Yet another Jim

    2. My money's on Stockholm Syndrome or whatever the equivalent term is for abused spouses. Especially when you see organizations like Log Cabin Republicans and GOProud endorse one homophobic asshole after another because "conservative principles" outweigh the interests of the group they're claiming to represent in the idle hope that if they just suck up to the mainstream GOP long enough then surely someday they might actually be regarded as almost human beings...

  55. OMG, I always knew I loved you since the first time I read you. But this is the topper. You always say exactly and succinctly what must be said. And I'm very sorry for the headaches and jaw-grinding you get defending the truth. Thank you.


  56. This was one of the best things I have ever read. Ever. You, sir, are one of the most articulate people I have ever met, and I wish I had a tenth of your panache. Please keep it coming.

  57. I have admired your writing since I first became familiar with your site about a year ago. This post, in particular, is extraordinary. You have my deepest respect and gratitude.

  58. Fact check. US defense budget is not greater than the GDP of the next twenty countries combined. That set would include China, Japan, Germany and so on.

    Might be greater than the *defense budgets* of the next 20 though I have had a hard time believing that number.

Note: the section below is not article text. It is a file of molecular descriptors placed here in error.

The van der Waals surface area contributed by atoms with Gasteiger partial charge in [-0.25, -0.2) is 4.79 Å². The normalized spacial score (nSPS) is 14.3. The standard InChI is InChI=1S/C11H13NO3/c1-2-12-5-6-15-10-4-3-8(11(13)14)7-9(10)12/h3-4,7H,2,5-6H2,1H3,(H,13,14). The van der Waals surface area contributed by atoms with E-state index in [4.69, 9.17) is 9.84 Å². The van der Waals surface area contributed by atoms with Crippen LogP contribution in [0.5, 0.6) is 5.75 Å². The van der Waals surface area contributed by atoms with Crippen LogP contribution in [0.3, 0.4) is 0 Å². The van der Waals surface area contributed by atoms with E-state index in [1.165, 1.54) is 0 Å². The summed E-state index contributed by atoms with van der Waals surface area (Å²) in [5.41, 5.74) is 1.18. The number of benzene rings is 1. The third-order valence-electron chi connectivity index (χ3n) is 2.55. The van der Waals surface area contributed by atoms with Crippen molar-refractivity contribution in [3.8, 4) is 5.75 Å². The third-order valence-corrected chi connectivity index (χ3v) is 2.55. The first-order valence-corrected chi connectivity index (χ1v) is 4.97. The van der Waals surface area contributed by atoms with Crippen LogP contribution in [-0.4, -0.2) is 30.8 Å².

1. Just double checked - China 2011 GDP was 7.2 trillion dollars, about 10 times 2011 US defense spending ex veterans' benefits.

    2. Greg - ETC(SW) USN RetiredMarch 28, 2013 at 5:42 AM

      I passed over the statement knowing it was exaggerated and assumed Jim was making a larger point through the exaggeration. Here's a link showing the comparison of US defense spending compared to the next 13 countries defense spending combined. Either way, it's ridiculously, and unnecessarily, large and that's the real point. http://www.pgpf.org/Chart-Archive/0053_defense-comparison.aspx

  59. as a Canadian reader, I congratulate you on your writing. I agree with you. Hopefully my generation, and the generation before me, have not messed up this planet too much for our kids and grandkids. I like being an Optimist, but it is becoming harder in old age.

  60. Jim, that was some beautiful writing and I couldn't agree more. Thank you! june

  61. "These are the good old days." - Carly Simon

  62. Just one more thing, please? The Hubers around us haven't changed or gotten worse. They just haven't been where we've been, seen what we've seen, done what we've done or met who we've met.
    When I retired from the Navy in 1995, I wasn't who I was in 1963 when I joined.
    If I hadn't joined, I would probably be the snake handling, ass scratching, booger pickin' Huber I was in 1962.

  63. Love it. The nail was hit on the head, as usual. As the 'token' openly Pagan person in my county, I hear much of the crap from both sides.
    I like the current thing going around FB right now- The church can rule matrimony all it wants, matrimony is religious and SHOULD be ruled by the church. Marriage, however, is legal, a legal contract between two people, and has nothing to do with 'church' of any kind.
    I get so tired of having to get up and leave the room to avoid strangling people- many of them members of my own family. I shall pass this on to them, then leave the room quickly.....

  64. Brilliant, well-said, intelligent, etc. (As always!)